For the last few years, Google has not only taken over the Internet and become synonymous the search for information, but also the company has become a not-insignificant obsession for The Atlantic, and the subject of binary feature pieces -- "Is Google Making Us Stupid?" and "Is Google Making Us Smart?" In an interview with Google CEO Eric Schmidt, James Fallows didn't ask him to choose between the headlines, but rather to elaborate on how Google was changing our lives.
And elaborate Schmidt did. In the calm and fluent tone of a philosophy professor delivering a well-recited lecture, Schmidt explained how the Internet and computer revolution had only just begun.
According to Moore's Law, Schmidt began, "in 10 years every computer device you use will be 100 times cheaper or 100 times faster." That means, he said, that even more than today, computers will be able to do things they're very good at (like remembering things) and people will be able to do things they're very good at (like communicating and making decisions). "And so eventually we'll all sort of settle down to a new world where all these people have mobile devices. You have all of the world's information ... in your hands."
Fallows suggested that Schmidt was being too optimistic. He said the availability of all the world's information online wasn't sufficient to produce a utopian society because people can live in their own fact universes with the fragmentation of information. But Schmidt insisted that the nature of humans was that groups were wiser than individuals, and fundamentally the basis of our religions and governments rested on the potential for good in groups of people. To prevent the spread of misinformation, Schmidt said "Google wants to detect that" by emphasizing "openness and lack of anonymity" online.
But would the future be as utopian for Fallows' employer and other media organizations? Schmidt admitted that many companies will likely fold shop. But once again, he imagined a brilliant future illuminated by the Internet. "Imagine a magazine online that knew everything about you, knew what you had read, allowed you to go deep into a subject and also showed you things that are serendipity. Such products are beginning to be popular. those products are highly targetable. And highly targetable means highly advertisable. Ultimately money will be made. But I don't see another solution involving subsidies or non-profit."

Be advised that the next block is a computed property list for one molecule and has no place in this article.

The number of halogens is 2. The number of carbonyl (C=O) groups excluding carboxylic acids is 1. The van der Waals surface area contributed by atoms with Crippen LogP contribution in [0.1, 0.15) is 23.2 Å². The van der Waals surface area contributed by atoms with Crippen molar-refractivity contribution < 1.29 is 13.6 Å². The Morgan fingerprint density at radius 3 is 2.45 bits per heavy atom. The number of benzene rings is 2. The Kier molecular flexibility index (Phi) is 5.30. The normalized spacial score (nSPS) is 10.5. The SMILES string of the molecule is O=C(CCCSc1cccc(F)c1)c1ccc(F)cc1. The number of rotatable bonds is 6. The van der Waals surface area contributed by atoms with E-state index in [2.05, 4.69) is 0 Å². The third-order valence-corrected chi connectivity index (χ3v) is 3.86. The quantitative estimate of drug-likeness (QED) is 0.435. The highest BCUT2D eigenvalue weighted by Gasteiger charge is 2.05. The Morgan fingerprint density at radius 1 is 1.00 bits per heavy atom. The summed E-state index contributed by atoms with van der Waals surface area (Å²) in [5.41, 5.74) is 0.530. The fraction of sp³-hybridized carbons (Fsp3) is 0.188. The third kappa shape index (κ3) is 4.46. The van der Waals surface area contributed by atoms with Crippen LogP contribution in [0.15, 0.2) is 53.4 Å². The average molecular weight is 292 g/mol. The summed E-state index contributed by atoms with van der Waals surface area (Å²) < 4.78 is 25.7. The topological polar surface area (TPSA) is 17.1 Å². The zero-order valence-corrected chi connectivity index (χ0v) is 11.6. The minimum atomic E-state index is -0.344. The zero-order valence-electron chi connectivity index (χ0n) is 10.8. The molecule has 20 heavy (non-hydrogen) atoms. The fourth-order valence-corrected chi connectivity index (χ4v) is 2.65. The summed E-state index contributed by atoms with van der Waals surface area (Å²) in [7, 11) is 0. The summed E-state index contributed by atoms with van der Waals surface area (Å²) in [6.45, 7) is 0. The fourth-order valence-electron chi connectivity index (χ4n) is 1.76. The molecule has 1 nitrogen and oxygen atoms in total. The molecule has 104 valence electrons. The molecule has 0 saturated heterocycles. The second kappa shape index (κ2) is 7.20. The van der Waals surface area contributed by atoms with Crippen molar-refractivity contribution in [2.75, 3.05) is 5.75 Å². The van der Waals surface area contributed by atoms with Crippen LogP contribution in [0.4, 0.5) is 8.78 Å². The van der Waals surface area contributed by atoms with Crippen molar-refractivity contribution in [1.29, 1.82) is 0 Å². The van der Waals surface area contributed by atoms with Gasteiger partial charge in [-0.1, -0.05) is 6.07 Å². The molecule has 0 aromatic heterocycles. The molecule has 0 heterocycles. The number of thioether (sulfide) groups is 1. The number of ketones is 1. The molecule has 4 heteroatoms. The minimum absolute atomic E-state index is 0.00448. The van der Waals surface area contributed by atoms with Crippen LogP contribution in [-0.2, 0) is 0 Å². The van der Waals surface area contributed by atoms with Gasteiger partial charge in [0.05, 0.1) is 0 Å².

What would a broadband change do for America? Schmidt: "It's a change on the scale of television, air conditioning. We are not in the top 10 in any broadband ranking. If you want to talk about global competition, this is somewhere we're behind by a lot. Is there any way to get to a gigabit? What would it be like to have a one gigabit connection? [It could provide] everything that you use today. HD, no problem. DVDs, no problem. Pay for TV. No problem. All the things we see as separate markets are collapsed into one market [online]."
And what about China, which has been blocking swaths of information online? Schmidt: "The Chinese, being very clever, have implemented censorship on a very small amount, numerically, of information. For the average Chinese citizen, this has not inhibited them. We don't want this model to succeed, because it violates the fundamental principle of the Internet. You saw this in Iran, the phenomenal success of an online movement."
Fallows turned to how American education should adapt to this brave new world, and Schmidt suggested that some teachers structure their lessons around, well, Google.
"I was required to memorize the counties of Virginia," Schmidt said of his childhood education. "Why did I have to do that? Why didn't I just use Google? A lot of education seems to repeat. Let's imagine a class where the professor says there's no textbook. For every class I'm going to give you a set of subjects to research, and then we're going to have a conversation ... Some would succeed. Some in the class would ask their friends. Some would be asleep at the wheel. Learning how to learn, how to ask questions when you have [all the world's information] in your purse or on your belt, is the next great task."
In the question and answer session, one student asked whether technology was actually making us happier. "I have an iPhone. When I think about life three years ago, I'm not sure that I'm appreciably better off." Schmidt had an elegant reply: "There is evidence that humans as a group are less happy with more information because of ambiguity." He said it's possible that "society will be much better, but individuals will be less happy because they'll feel more behind. My own advice to you is that there is an off button and it's important." The audience laughed.
To another professor who accused Google of giving his students easy access to subpar information when they should be hitting up the college libraries, Schmidt said of primary sources, "We want that kind of information too. Google should be smart enough to take your students to those sources. The scenario you're describing is like Cliffs Notes. I read Cliffs Notes and did fine. And that distinction is one that will be with us forever. People should understand ... good researching."
Another audience member asked when Google technology would be importable to our brains. Schmidt advised the man to not hold his breath.
Finally, asked about his recent decision to step down from Apple's board, Schmidt said repeatedly that he saw Apple as a partner first, rather than a competitor. "We love the iPhone," he said.
Watch the full video of this session: